Let’s get one thing straight. Director Guy Ritchie is a man dedicated to style. Like Edgar Wright and Quentin Tarantino, Guy also has his own cinematic calling cards and artist signatures. His style namely consists of unreliable and quirky narrations, scene playbacks, zinger-filled banter and morally dubious characters. For goodness sake, he couldn’t even keep his Ritchiesms out of a fantasy film like King Arthur: Legend of the Sword. A fantasy film that has no business trying to play fast and loose in the vein of films like Pulp Fiction or The Nice Guys.
Ritchie has a distinct style but the question at the end of the day is whether it pays off or not. Over the years, it’s proven to be hit-and-miss depending on the compatibility between Ritchie’s unique brand of storytelling and visuals with a film’s premise. In light of all this, I am happy to report that his latest outing with The Gentlemen has proven that there is a place for Ritchie’s voice in the industry.
As promised in the trailer of the film, The Gentlemen follows Matthew McConaughey’s, Mickey Pearson, the drug kingpin of a marijuana racket and criminal empire priced at close to half a billion pounds, going head-to-head with Henry Golding’s Dry Eye, a ruthless crime boss. After Mickey passes over Dry Eye’s offer be his successor, opting to take a buyout from Jeremy Strong’s Matthew, tensions escalate between the two that eventually lead to a full-on drug war.
Amidst all this chaos, Mickey and his second-in-command Raymond, played by Charlie Hunnam, must contend with a newspaper editor out for blood, the Russian mob and one smug, sly, sexually provocative private investigator played by Hugh Grant. The board is set, let the games begin!
Despite the many twists and turns purported by the film’s sensational trailer, the truth of the matter is that any fan of the Coen Brothers, Tarantino and even Shane Black can see the film’s twists coming a mile away. The plot does its level best to keep up with the pretence of it being this massive, sprawling criminal conspiracy. Somewhere in the middle of the film’s second act though, you’ll probably see where the wind is blowing.
Then again, it isn’t about the destination but rather the journey and I have got to say that The Gentlemen does set a brisk, exciting pace. Hugh Grant as the unreliable narrator of Mickey’s drug war does a fine job as a plot device moving the action forward, keeping us on our toes and delivering some laughs along the way. So even when the plot begins to feel cliche, it moves at such lightning speed (most of the time) to the point in which you barely have time to pick apart the tropes. I mean the whole premise is pretty cheesy but it’s all executed with enough flair and style to make it all quite forgivable.
It certainly helps that Guy Ritchie is firing on all cylinders in the writing department for The Gentlemen. The script is sharp, witty, and for the most part, lands thanks to its charismatic cast of seasoned actors who know a thing or two about black humour. Make no mistake, Ritchie’s double entendres, wordplay and comebacks aren’t quite as good as the Coens, Tarantino or Martin McDonough. Nonetheless, it manages to deliver plenty of punchy lines, menacing threats and chuckle-worthy moments throughout.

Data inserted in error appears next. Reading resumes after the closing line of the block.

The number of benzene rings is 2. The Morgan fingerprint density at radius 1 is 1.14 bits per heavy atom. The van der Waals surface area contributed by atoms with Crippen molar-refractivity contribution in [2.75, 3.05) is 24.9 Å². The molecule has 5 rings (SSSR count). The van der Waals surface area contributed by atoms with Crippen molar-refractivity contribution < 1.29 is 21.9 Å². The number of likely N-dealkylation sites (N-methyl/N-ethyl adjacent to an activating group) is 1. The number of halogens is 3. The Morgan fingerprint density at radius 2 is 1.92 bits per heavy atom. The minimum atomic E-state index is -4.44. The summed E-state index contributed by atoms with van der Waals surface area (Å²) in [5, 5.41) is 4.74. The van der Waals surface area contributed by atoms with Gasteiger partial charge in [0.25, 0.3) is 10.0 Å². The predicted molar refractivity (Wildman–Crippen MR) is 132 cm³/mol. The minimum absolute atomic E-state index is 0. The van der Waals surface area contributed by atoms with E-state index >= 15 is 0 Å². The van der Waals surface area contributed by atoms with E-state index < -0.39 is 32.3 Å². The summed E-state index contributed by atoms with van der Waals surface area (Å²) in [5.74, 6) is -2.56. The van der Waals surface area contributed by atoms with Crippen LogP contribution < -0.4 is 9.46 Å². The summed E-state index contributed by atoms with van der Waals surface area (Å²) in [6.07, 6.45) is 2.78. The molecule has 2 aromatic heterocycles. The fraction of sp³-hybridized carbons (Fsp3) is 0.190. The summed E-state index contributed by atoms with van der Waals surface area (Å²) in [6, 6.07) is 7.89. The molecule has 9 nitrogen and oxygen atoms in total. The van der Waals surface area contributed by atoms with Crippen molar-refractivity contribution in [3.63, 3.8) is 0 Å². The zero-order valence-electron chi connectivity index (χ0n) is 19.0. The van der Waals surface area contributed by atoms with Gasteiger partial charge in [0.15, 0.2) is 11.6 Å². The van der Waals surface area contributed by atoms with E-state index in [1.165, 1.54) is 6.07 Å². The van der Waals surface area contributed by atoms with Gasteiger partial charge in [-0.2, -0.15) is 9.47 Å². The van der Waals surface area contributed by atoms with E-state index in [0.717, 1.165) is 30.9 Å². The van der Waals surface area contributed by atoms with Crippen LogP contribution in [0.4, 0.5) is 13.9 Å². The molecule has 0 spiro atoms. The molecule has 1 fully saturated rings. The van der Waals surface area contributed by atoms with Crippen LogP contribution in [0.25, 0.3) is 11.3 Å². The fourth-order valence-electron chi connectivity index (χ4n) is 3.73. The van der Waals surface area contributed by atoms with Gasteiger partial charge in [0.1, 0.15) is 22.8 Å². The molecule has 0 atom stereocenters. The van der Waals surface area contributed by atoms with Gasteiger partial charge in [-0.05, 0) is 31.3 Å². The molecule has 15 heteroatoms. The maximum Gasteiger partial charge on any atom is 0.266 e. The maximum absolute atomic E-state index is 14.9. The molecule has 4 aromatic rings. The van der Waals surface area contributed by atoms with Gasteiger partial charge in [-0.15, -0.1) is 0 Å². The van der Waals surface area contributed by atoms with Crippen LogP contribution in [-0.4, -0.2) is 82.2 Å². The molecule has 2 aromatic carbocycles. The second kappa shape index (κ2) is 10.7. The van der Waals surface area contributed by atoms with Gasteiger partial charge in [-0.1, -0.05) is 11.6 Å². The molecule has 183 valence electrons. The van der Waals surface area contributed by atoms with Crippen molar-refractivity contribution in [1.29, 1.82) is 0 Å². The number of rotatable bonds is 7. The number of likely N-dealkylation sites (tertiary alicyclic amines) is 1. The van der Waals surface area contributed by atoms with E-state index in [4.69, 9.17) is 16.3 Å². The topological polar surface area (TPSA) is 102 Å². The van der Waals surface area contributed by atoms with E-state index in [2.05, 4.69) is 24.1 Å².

I do have two small gripes with the writing though. The first being that there are moments in the film in which character monologues and humorous bits overstay their welcome. It comes off as a tad overindulgent. The second would be the film slowing down the action at times to accommodate for an odd PSA against cocaine and heroin while being ardently pro-marijuana. There’s even a whole sentimental subplot about it that doesn’t really go anywhere. Thankfully, these moments are sparse and far between the rest of the film
Of course, this all could have gone terribly wrong if not for the film’s phenomenal cast. Some might say that Matthew McConaughey is simply playing a more intense version of himself but honestly, the man has swagger and charm coming out of his pores. Whenever he’s on-screen, you’ll wait with bated breath for Mickey’s next big move and plan to be laid out.
Less impressive however is Henry Golding as the supposed “antagonist” of the film. He feels both underutilized and severely out of his depth. He seems to only ever have two modes: brooding and intense. I was looking forward to seeing how Golding measures up against McConaughey and I’ve got to say that I’m disappointed.
Part of the reason why Golding isn’t quite catching the limelight is due to the fact that The Gentlemen has a whole host of other characters who are far more interesting. Charlie Hunnam’s Raymond and Hugh Grant’s Fletcher make for a wonderful duo with Ray playing the hospitable, level-headed straight man to Fletcher’s filthy, sly wild card. You never know whether Raymond’s going to punch Fletcher or make him a nice steak dinner. Grant channels his inner homoerotic flamboyance to great comedic effect.
Collin Farrell as Coach, a streetsmart fighter who gets caught up in Mickey’s business when his boys mess up in a big way, is also a ton of fun. Seeing him swivel between loving mentor and intimidating henchman makes for one of the more nuanced performances here. Not to mention he has great comedic timing. A particular scene involving a man named “Phuc” comes to mind.
While it’s hard to truly give The Gentlemen a standing ovation, it is no challenge to find the whole affair a perfectly enjoyable, albeit predictable, affair. Those more accustomed to the black comedy scene may find Ritchie’s latest foray to be underwhelming. Those simply coming in expecting to have an entertaining roller-coaster ride through every cliche found in the mobster film playbook will leave thoroughly satisfied. The Gentlemen is a great stepping stone for Ritchie’s career as a writer and director. Now, if we could finally get that damn sequel to 2011’s Sherlock Holmes: A Game of Shadows!